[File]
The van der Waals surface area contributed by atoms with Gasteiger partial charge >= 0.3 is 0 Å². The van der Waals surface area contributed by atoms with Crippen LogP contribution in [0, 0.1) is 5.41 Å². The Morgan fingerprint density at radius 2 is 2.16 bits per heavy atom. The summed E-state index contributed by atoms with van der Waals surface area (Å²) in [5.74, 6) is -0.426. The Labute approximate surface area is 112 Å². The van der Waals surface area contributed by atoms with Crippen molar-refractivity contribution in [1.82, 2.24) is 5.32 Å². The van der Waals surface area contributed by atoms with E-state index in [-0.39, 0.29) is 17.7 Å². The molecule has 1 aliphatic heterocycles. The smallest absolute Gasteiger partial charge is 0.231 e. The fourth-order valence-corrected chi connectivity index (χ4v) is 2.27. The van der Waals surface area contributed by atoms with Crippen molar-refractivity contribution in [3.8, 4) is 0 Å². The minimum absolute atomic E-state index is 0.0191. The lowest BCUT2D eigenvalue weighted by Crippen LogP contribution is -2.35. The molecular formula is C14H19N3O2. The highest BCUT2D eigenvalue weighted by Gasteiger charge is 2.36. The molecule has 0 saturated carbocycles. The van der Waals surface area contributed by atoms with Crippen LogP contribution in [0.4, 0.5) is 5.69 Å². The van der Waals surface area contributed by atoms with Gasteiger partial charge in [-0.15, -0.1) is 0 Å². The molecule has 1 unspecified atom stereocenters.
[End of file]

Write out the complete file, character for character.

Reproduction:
The van der Waals surface area contributed by atoms with Gasteiger partial charge >= 0.3 is 0 Å². The van der Waals surface area contributed by atoms with Crippen LogP contribution in [0, 0.1) is 5.41 Å². The Morgan fingerprint density at radius 2 is 2.16 bits per heavy atom. The summed E-state index contributed by atoms with van der Waals surface area (Å²) in [5.74, 6) is -0.426. The Labute approximate surface area is 112 Å². The van der Waals surface area contributed by atoms with Crippen molar-refractivity contribution in [1.82, 2.24) is 5.32 Å². The van der Waals surface area contributed by atoms with E-state index in [-0.39, 0.29) is 17.7 Å². The molecule has 1 aliphatic heterocycles. The smallest absolute Gasteiger partial charge is 0.231 e. The fourth-order valence-corrected chi connectivity index (χ4v) is 2.27. The van der Waals surface area contributed by atoms with Crippen molar-refractivity contribution in [3.8, 4) is 0 Å². The minimum absolute atomic E-state index is 0.0191. The lowest BCUT2D eigenvalue weighted by Crippen LogP contribution is -2.35. The molecular formula is C14H19N3O2. The highest BCUT2D eigenvalue weighted by Gasteiger charge is 2.36. The molecule has 0 saturated carbocycles. The van der Waals surface area contributed by atoms with Crippen LogP contribution in [0.4, 0.5) is 5.69 Å². The van der Waals surface area contributed by atoms with Gasteiger partial charge in [-0.15, -0.1) is 0 Å². The molecule has 1 unspecified atom stereocenters.